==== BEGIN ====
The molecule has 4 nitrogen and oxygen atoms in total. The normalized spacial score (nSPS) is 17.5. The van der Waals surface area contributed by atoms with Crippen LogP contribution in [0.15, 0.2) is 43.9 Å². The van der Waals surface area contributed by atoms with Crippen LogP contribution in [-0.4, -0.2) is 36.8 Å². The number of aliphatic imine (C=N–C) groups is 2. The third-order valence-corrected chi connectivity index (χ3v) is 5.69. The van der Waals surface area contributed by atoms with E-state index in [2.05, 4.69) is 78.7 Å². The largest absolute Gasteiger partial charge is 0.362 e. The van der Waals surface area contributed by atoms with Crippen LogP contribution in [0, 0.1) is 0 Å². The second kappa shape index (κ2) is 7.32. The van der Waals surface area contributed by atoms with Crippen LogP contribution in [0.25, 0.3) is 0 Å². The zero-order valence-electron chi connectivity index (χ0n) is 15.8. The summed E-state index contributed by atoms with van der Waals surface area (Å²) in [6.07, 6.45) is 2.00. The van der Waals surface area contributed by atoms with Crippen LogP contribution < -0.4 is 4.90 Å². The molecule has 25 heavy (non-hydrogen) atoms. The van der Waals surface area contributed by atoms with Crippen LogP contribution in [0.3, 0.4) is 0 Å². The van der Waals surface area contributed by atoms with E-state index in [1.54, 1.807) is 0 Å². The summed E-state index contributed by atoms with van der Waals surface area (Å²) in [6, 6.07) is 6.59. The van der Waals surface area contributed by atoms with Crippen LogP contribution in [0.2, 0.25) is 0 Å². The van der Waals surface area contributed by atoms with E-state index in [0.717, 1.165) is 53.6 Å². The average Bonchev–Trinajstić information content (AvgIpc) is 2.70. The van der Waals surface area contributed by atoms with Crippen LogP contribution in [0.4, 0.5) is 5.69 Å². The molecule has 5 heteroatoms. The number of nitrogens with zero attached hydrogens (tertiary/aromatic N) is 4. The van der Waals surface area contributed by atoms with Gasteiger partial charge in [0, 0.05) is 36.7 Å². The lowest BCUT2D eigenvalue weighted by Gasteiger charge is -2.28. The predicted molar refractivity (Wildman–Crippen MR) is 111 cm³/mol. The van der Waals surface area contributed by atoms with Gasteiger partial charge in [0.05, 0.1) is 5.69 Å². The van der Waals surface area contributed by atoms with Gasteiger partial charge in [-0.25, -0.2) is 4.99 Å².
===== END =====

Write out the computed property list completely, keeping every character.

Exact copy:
The molecule has 4 nitrogen and oxygen atoms in total. The normalized spacial score (nSPS) is 17.5. The van der Waals surface area contributed by atoms with Crippen LogP contribution in [0.15, 0.2) is 43.9 Å². The van der Waals surface area contributed by atoms with Crippen LogP contribution in [-0.4, -0.2) is 36.8 Å². The number of aliphatic imine (C=N–C) groups is 2. The third-order valence-corrected chi connectivity index (χ3v) is 5.69. The van der Waals surface area contributed by atoms with E-state index in [2.05, 4.69) is 78.7 Å². The largest absolute Gasteiger partial charge is 0.362 e. The van der Waals surface area contributed by atoms with Crippen LogP contribution in [0, 0.1) is 0 Å². The second kappa shape index (κ2) is 7.32. The van der Waals surface area contributed by atoms with Crippen LogP contribution in [0.25, 0.3) is 0 Å². The zero-order valence-electron chi connectivity index (χ0n) is 15.8. The summed E-state index contributed by atoms with van der Waals surface area (Å²) in [6.07, 6.45) is 2.00. The van der Waals surface area contributed by atoms with Crippen LogP contribution < -0.4 is 4.90 Å². The molecule has 25 heavy (non-hydrogen) atoms. The van der Waals surface area contributed by atoms with Crippen LogP contribution in [0.3, 0.4) is 0 Å². The van der Waals surface area contributed by atoms with E-state index in [1.54, 1.807) is 0 Å². The summed E-state index contributed by atoms with van der Waals surface area (Å²) in [6, 6.07) is 6.59. The van der Waals surface area contributed by atoms with Crippen LogP contribution in [0.2, 0.25) is 0 Å². The van der Waals surface area contributed by atoms with E-state index in [0.717, 1.165) is 53.6 Å². The average Bonchev–Trinajstić information content (AvgIpc) is 2.70. The van der Waals surface area contributed by atoms with Crippen LogP contribution in [0.4, 0.5) is 5.69 Å². The molecule has 5 heteroatoms. The number of nitrogens with zero attached hydrogens (tertiary/aromatic N) is 4. The van der Waals surface area contributed by atoms with Gasteiger partial charge in [0, 0.05) is 36.7 Å². The lowest BCUT2D eigenvalue weighted by Gasteiger charge is -2.28. The predicted molar refractivity (Wildman–Crippen MR) is 111 cm³/mol. The van der Waals surface area contributed by atoms with Gasteiger partial charge in [0.05, 0.1) is 5.69 Å². The van der Waals surface area contributed by atoms with Gasteiger partial charge in [-0.25, -0.2) is 4.99 Å².